The impact of family ties on the mobility decisions of gay men and lesbians2016In: Gender, Place and Culture: A Journal of Feminist Geography, ISSN 0966-369X, E-ISSN 1360-0524, Vol. 23, no 5, p. 659-676Article in journal (Refereed)
    Abstract [en]

    In the twenty-first century, life paths are becoming ever more unpredictable and unstandardised as lives are lived in more diverse ways. Theories of individualisation suggest that this is a sign of an increased focus on the individual and the weakening family ties. Gay and lesbian migration studies that have focused on the importance of individual identity and coming out fit well into this narrative. However, as most of these studies have been conducted in the West, less is known of the lives of gay men and lesbians in other contexts. This study examines how a non-Western context differs from the Western experience through a case study involving interviews with gay and lesbian individuals in Izmir, Turkey. The results of the interviews highlight four themes: (1) the importance of the family as both constraining and supportive, (2) the emergence of gay and lesbian identities in Turkey leading to different cohort experiences, (3) the significance of emotional ties and intergenerational living and (4) empowering educational and work trajectories. It is argued that gay and lesbian migration must be reconceptualised beyond the view of the family as an entity to escape from. Rather, the study highlights the significance of the family and demonstrates that while individuals are becoming more independent, family ties are not necessarily weakening. Instead other trajectories, such as education and employment function as empowering paths in order to support and sustain identities. Thus, in contexts where the act of coming out is challenging, the potential for other life course trajectories should be considered.

  • 6.
    Wimark, Thomas
    Stockholm University, Faculty of Social Sciences, Department of Human Geography.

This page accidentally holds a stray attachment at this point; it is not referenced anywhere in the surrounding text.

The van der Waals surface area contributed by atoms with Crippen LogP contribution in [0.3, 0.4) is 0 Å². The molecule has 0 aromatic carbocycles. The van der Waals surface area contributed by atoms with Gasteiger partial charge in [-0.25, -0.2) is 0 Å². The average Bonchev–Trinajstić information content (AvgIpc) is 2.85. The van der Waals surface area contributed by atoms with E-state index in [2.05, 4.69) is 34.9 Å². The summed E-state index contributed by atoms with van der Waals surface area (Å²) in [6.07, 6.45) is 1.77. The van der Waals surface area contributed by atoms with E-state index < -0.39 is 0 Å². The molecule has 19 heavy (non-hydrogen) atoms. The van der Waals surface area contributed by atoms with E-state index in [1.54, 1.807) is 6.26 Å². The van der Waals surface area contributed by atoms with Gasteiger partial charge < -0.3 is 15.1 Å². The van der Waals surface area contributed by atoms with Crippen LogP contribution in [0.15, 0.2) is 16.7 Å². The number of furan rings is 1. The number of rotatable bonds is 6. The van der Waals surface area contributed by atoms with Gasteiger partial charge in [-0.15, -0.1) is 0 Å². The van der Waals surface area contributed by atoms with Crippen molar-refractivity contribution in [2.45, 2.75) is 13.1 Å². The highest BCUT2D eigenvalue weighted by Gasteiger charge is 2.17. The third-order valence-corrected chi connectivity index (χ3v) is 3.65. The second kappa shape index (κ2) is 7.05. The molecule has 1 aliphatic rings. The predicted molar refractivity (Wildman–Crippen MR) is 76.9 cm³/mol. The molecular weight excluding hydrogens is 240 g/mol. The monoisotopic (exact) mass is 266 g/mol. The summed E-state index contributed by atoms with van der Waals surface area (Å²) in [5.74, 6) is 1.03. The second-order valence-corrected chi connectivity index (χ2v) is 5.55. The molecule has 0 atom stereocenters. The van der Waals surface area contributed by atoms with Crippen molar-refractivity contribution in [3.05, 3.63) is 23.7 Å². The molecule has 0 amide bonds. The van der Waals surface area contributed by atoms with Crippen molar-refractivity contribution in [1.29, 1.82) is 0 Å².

The life course and emotions beyond fieldwork: affect as position and experience2017In: Gender, Place and Culture: A Journal of Feminist Geography, ISSN 0966-369X, E-ISSN 1360-0524, Vol. 24, no 3, p. 438-448Article in journal (Refereed)
    Abstract [en]

    A key debate about emotions in the field of human geography exists between geographies of affect, emphasising the non-cognitive, and emotional geography, emphasising the cognitive. In this paper, I draw on life course theory to present a parallel between the two. By dividing affect into two entities, känsloläge and känsloupplevelse, referring to a ‘feeling position’ and a ‘feeling experience’, I argue that a unique life course position can be analysed through känsloläge, while the feelings that are actually expressed and felt can be analysed through feeling rules in känsloupplevelse. To exemplify this relationship, I draw on affects and emotions from my own fieldwork, illustrating the ways in which känsloläge and känsloupplevelse affect both the research process and the researcher. In the conclusion section, the need for further exploration of the juxtaposition between the feeling position and the feeling experience, where the subject is centred but is not the sole owner of affect, is emphasised.

1 - 6 of 6